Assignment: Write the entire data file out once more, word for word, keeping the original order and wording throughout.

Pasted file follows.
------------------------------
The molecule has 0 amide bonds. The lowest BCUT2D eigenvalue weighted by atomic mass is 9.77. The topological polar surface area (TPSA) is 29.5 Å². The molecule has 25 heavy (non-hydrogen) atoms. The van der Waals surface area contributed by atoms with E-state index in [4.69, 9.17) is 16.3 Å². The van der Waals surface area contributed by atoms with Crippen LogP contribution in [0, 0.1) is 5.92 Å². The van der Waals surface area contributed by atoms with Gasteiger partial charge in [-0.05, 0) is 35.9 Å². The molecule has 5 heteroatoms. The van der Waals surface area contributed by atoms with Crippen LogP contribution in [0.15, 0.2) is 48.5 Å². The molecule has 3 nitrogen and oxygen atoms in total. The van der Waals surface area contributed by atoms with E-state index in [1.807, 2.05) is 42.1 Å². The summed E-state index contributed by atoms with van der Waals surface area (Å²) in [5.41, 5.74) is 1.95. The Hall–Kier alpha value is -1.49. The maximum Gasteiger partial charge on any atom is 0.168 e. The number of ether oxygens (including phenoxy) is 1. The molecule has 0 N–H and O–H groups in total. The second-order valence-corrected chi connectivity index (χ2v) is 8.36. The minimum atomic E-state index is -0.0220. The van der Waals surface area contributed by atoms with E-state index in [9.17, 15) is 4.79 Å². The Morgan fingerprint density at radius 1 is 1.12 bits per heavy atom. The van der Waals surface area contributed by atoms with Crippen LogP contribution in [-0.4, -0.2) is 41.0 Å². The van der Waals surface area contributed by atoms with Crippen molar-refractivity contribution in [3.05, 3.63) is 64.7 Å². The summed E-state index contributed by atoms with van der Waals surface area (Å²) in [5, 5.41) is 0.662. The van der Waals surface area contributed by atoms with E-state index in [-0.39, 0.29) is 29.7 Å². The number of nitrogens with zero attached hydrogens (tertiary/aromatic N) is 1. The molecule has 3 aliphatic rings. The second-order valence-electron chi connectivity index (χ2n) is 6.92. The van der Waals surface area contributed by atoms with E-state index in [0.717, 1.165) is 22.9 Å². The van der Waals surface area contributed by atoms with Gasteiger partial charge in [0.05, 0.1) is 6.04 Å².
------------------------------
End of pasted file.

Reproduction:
The molecule has 0 amide bonds. The lowest BCUT2D eigenvalue weighted by atomic mass is 9.77. The topological polar surface area (TPSA) is 29.5 Å². The molecule has 25 heavy (non-hydrogen) atoms. The van der Waals surface area contributed by atoms with E-state index in [4.69, 9.17) is 16.3 Å². The van der Waals surface area contributed by atoms with Crippen LogP contribution in [0, 0.1) is 5.92 Å². The van der Waals surface area contributed by atoms with Gasteiger partial charge in [-0.05, 0) is 35.9 Å². The molecule has 5 heteroatoms. The van der Waals surface area contributed by atoms with Crippen LogP contribution in [0.15, 0.2) is 48.5 Å². The molecule has 3 nitrogen and oxygen atoms in total. The van der Waals surface area contributed by atoms with E-state index in [1.807, 2.05) is 42.1 Å². The summed E-state index contributed by atoms with van der Waals surface area (Å²) in [5.41, 5.74) is 1.95. The Hall–Kier alpha value is -1.49. The maximum Gasteiger partial charge on any atom is 0.168 e. The number of ether oxygens (including phenoxy) is 1. The molecule has 0 N–H and O–H groups in total. The second-order valence-corrected chi connectivity index (χ2v) is 8.36. The minimum atomic E-state index is -0.0220. The van der Waals surface area contributed by atoms with E-state index in [9.17, 15) is 4.79 Å². The Morgan fingerprint density at radius 1 is 1.12 bits per heavy atom. The van der Waals surface area contributed by atoms with Crippen LogP contribution in [-0.4, -0.2) is 41.0 Å². The van der Waals surface area contributed by atoms with Crippen molar-refractivity contribution in [3.05, 3.63) is 64.7 Å². The summed E-state index contributed by atoms with van der Waals surface area (Å²) in [5, 5.41) is 0.662. The van der Waals surface area contributed by atoms with E-state index in [-0.39, 0.29) is 29.7 Å². The number of nitrogens with zero attached hydrogens (tertiary/aromatic N) is 1. The molecule has 3 aliphatic rings. The second-order valence-electron chi connectivity index (χ2n) is 6.92. The van der Waals surface area contributed by atoms with E-state index in [0.717, 1.165) is 22.9 Å². The van der Waals surface area contributed by atoms with Gasteiger partial charge in [0.05, 0.1) is 6.04 Å².